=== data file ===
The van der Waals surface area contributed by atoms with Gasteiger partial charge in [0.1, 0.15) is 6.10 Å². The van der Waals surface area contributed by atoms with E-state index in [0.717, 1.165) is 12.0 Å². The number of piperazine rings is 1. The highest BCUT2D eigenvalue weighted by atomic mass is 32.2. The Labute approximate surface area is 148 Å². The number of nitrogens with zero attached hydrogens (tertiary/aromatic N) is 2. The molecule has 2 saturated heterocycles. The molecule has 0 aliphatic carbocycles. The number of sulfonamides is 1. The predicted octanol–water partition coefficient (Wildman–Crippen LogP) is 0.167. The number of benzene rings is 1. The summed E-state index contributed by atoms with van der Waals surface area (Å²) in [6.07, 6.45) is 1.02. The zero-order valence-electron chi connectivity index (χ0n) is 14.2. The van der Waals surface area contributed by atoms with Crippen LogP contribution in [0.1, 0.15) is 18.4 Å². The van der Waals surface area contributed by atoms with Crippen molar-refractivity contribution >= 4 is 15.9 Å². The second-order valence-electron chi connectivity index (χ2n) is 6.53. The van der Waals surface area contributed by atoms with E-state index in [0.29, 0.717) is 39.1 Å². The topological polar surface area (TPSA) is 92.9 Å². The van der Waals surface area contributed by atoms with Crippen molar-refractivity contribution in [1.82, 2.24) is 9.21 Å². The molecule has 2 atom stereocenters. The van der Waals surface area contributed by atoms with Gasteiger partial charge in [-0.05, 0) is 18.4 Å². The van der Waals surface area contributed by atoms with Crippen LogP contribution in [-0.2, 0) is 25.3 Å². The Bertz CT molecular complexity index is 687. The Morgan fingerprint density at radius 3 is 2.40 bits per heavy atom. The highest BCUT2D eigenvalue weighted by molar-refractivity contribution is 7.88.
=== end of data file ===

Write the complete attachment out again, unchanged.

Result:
The van der Waals surface area contributed by atoms with Gasteiger partial charge in [0.1, 0.15) is 6.10 Å². The van der Waals surface area contributed by atoms with E-state index in [0.717, 1.165) is 12.0 Å². The number of piperazine rings is 1. The highest BCUT2D eigenvalue weighted by atomic mass is 32.2. The Labute approximate surface area is 148 Å². The number of nitrogens with zero attached hydrogens (tertiary/aromatic N) is 2. The molecule has 2 saturated heterocycles. The molecule has 0 aliphatic carbocycles. The number of sulfonamides is 1. The predicted octanol–water partition coefficient (Wildman–Crippen LogP) is 0.167. The number of benzene rings is 1. The summed E-state index contributed by atoms with van der Waals surface area (Å²) in [6.07, 6.45) is 1.02. The zero-order valence-electron chi connectivity index (χ0n) is 14.2. The van der Waals surface area contributed by atoms with Crippen LogP contribution in [0.1, 0.15) is 18.4 Å². The van der Waals surface area contributed by atoms with Crippen molar-refractivity contribution >= 4 is 15.9 Å². The second-order valence-electron chi connectivity index (χ2n) is 6.53. The van der Waals surface area contributed by atoms with E-state index in [0.29, 0.717) is 39.1 Å². The topological polar surface area (TPSA) is 92.9 Å². The van der Waals surface area contributed by atoms with Crippen molar-refractivity contribution in [1.82, 2.24) is 9.21 Å². The molecule has 2 atom stereocenters. The van der Waals surface area contributed by atoms with Gasteiger partial charge in [-0.05, 0) is 18.4 Å². The van der Waals surface area contributed by atoms with Crippen LogP contribution in [-0.2, 0) is 25.3 Å². The Bertz CT molecular complexity index is 687. The Morgan fingerprint density at radius 3 is 2.40 bits per heavy atom. The highest BCUT2D eigenvalue weighted by molar-refractivity contribution is 7.88.